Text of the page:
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Do Your Part: Seasonal Foods and Planning

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By Terri Bennett

(MCT)—My friend Lindsay did something fabulously simple last week. So simple in fact, I can’t believe I didn’t think of it first. She took fresh-from-the-market ears of corn, sliced off the kernels and scooped them into a bag that she tossed into her freezer next to other similar ones. Now, this taste of summer goodness is easily available all year long for her family. It’s proof that with just a little planning, it’s painless to eat seasonal and locally grown foods every month of year.

Think about all the resources it takes to ship out of seasonal foods to your grocery store. The fuel and energy used in the process can be mind-boggling. It is also makes it much more expensive to buy those non-seasonal foods. Many fruits and veggies will last eight to 12 months in the freezer without any loss in taste or quality. The ones that can go right into the freezer without any extra work are produce such as berries and peppers. Others that may require blanching first include squash and green beans. Take note that those quart size plastic freezer bags will usually hold enough produce to serve two people. Choose gallon size ones for larger families. You can find more specific freezing recommendations at DoYourPart.com/Columns.

You may want to also consider freezing a few make-ahead meals created with those summer ingredients to save time, energy and money. For instance, I visit my favorite farmer’s market during the summer and stock up on tomatoes. Since tomatoes on their own don’t usually freeze well, I make big batches of tomato sauce with them and always have the perfect sauce to use for pasta, soups and lasagna in the months to come. Sauces aren’t the only things that freeze well. So do casseroles and soups. When freezing meals, make sure they are put in airtight containers to avoid freezer burn. Most meals can stay in your freezer for up to three months. Mark them with the date so you use the oldest first.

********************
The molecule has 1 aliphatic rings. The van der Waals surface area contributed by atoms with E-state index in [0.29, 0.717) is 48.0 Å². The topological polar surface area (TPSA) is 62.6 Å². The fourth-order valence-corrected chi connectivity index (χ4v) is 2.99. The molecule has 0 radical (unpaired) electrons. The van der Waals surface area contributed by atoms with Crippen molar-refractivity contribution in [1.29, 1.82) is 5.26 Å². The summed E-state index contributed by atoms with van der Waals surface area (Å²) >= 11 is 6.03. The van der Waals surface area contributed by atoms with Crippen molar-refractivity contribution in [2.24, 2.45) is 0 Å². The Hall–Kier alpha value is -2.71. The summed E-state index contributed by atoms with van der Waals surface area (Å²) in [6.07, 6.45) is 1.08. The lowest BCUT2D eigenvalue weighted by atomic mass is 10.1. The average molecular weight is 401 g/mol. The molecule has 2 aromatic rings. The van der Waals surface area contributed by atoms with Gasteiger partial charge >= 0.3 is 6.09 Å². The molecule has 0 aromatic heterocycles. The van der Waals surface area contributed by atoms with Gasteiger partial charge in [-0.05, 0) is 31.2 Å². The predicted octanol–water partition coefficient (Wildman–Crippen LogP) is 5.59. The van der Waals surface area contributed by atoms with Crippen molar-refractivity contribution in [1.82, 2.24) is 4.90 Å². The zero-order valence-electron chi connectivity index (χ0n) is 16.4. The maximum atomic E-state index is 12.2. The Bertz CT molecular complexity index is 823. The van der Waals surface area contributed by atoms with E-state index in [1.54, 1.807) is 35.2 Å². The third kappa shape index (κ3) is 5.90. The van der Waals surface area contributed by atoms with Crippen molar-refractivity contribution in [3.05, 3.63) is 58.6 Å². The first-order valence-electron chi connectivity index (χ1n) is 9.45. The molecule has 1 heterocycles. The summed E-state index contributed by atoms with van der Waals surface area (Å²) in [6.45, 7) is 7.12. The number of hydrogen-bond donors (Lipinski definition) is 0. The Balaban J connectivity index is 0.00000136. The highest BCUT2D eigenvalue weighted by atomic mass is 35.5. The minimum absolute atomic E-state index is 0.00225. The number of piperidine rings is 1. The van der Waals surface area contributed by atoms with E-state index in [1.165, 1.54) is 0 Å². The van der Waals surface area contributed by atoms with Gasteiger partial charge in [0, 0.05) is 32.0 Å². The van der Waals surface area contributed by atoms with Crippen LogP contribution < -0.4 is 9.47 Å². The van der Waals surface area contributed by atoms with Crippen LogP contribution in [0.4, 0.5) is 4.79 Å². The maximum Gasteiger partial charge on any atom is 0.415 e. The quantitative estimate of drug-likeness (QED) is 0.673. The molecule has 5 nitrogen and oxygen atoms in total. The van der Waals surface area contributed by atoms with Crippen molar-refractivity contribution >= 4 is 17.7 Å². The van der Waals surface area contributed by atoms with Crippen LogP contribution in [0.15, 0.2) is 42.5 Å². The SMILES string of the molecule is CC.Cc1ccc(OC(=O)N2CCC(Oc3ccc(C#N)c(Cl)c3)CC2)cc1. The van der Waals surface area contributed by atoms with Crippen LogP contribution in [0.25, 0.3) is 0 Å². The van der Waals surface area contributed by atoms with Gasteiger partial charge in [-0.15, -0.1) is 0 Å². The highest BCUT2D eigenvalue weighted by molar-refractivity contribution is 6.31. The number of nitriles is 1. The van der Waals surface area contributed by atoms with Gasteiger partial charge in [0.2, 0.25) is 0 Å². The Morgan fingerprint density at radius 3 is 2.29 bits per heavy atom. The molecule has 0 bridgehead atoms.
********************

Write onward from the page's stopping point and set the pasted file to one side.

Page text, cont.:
One other tip for those make-ahead meals is to incorporate grocery store sale items in them to save even more money. If chicken, beef or organic produce is on sale, you can create two good meals for a whole lot less than you normally would spend. Making double batches also means you’ll use less overall time and energy.

A little planning and preparation is all you need to enjoy the tastiest flavors of the season all year long. It’s another way to Do Your Part while enjoying a home-cooked meal, saving time and conserving resources. Bon appetit!

Terri Bennett is a veteran TV meteorologist, eco-expert and author of “Do Your Part,” a practical guide for everyday green living available at DoYourPart.com. Send questions to terri@doyourpart.com.

Distributed by MCT Information Services

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